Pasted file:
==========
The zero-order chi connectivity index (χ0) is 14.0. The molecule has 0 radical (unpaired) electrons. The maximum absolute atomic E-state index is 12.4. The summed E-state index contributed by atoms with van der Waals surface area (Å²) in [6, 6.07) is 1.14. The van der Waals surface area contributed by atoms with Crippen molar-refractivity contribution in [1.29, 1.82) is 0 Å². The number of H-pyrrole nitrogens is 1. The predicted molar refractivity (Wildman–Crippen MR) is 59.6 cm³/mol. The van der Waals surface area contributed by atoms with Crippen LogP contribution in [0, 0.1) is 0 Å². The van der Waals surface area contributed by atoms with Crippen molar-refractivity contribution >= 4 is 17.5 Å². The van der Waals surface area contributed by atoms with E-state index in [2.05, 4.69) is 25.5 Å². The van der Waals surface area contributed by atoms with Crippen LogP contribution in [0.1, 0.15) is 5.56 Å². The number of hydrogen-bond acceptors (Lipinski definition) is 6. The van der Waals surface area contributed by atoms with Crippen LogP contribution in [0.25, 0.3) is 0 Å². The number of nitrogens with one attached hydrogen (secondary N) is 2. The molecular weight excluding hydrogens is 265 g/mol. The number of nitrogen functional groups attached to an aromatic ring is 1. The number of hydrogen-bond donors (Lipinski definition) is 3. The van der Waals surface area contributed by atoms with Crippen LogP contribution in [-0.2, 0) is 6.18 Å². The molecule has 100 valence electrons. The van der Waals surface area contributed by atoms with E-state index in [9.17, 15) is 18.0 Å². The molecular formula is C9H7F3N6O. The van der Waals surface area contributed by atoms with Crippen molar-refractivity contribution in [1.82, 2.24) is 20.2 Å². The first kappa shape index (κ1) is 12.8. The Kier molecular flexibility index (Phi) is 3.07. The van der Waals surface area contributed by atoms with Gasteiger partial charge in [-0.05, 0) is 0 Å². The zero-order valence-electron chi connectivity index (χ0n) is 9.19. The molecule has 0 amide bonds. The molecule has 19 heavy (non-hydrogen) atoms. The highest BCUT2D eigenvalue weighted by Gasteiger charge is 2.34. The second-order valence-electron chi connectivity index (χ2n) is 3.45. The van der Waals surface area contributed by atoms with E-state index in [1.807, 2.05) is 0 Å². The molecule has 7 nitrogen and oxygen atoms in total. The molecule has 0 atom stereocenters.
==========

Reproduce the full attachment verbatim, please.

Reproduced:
The zero-order chi connectivity index (χ0) is 14.0. The molecule has 0 radical (unpaired) electrons. The maximum absolute atomic E-state index is 12.4. The summed E-state index contributed by atoms with van der Waals surface area (Å²) in [6, 6.07) is 1.14. The van der Waals surface area contributed by atoms with Crippen molar-refractivity contribution in [1.29, 1.82) is 0 Å². The number of H-pyrrole nitrogens is 1. The predicted molar refractivity (Wildman–Crippen MR) is 59.6 cm³/mol. The van der Waals surface area contributed by atoms with Crippen LogP contribution in [0, 0.1) is 0 Å². The van der Waals surface area contributed by atoms with Crippen molar-refractivity contribution >= 4 is 17.5 Å². The van der Waals surface area contributed by atoms with E-state index in [2.05, 4.69) is 25.5 Å². The van der Waals surface area contributed by atoms with Crippen LogP contribution in [0.1, 0.15) is 5.56 Å². The number of hydrogen-bond acceptors (Lipinski definition) is 6. The van der Waals surface area contributed by atoms with Crippen LogP contribution in [0.25, 0.3) is 0 Å². The number of nitrogens with one attached hydrogen (secondary N) is 2. The molecular weight excluding hydrogens is 265 g/mol. The number of nitrogen functional groups attached to an aromatic ring is 1. The number of hydrogen-bond donors (Lipinski definition) is 3. The van der Waals surface area contributed by atoms with Crippen LogP contribution in [-0.2, 0) is 6.18 Å². The molecule has 100 valence electrons. The van der Waals surface area contributed by atoms with E-state index in [9.17, 15) is 18.0 Å². The molecular formula is C9H7F3N6O. The van der Waals surface area contributed by atoms with Crippen molar-refractivity contribution in [1.82, 2.24) is 20.2 Å². The first kappa shape index (κ1) is 12.8. The Kier molecular flexibility index (Phi) is 3.07. The van der Waals surface area contributed by atoms with Gasteiger partial charge in [-0.05, 0) is 0 Å². The zero-order valence-electron chi connectivity index (χ0n) is 9.19. The molecule has 0 amide bonds. The molecule has 19 heavy (non-hydrogen) atoms. The highest BCUT2D eigenvalue weighted by Gasteiger charge is 2.34. The second-order valence-electron chi connectivity index (χ2n) is 3.45. The van der Waals surface area contributed by atoms with E-state index in [1.807, 2.05) is 0 Å². The molecule has 7 nitrogen and oxygen atoms in total. The molecule has 0 atom stereocenters.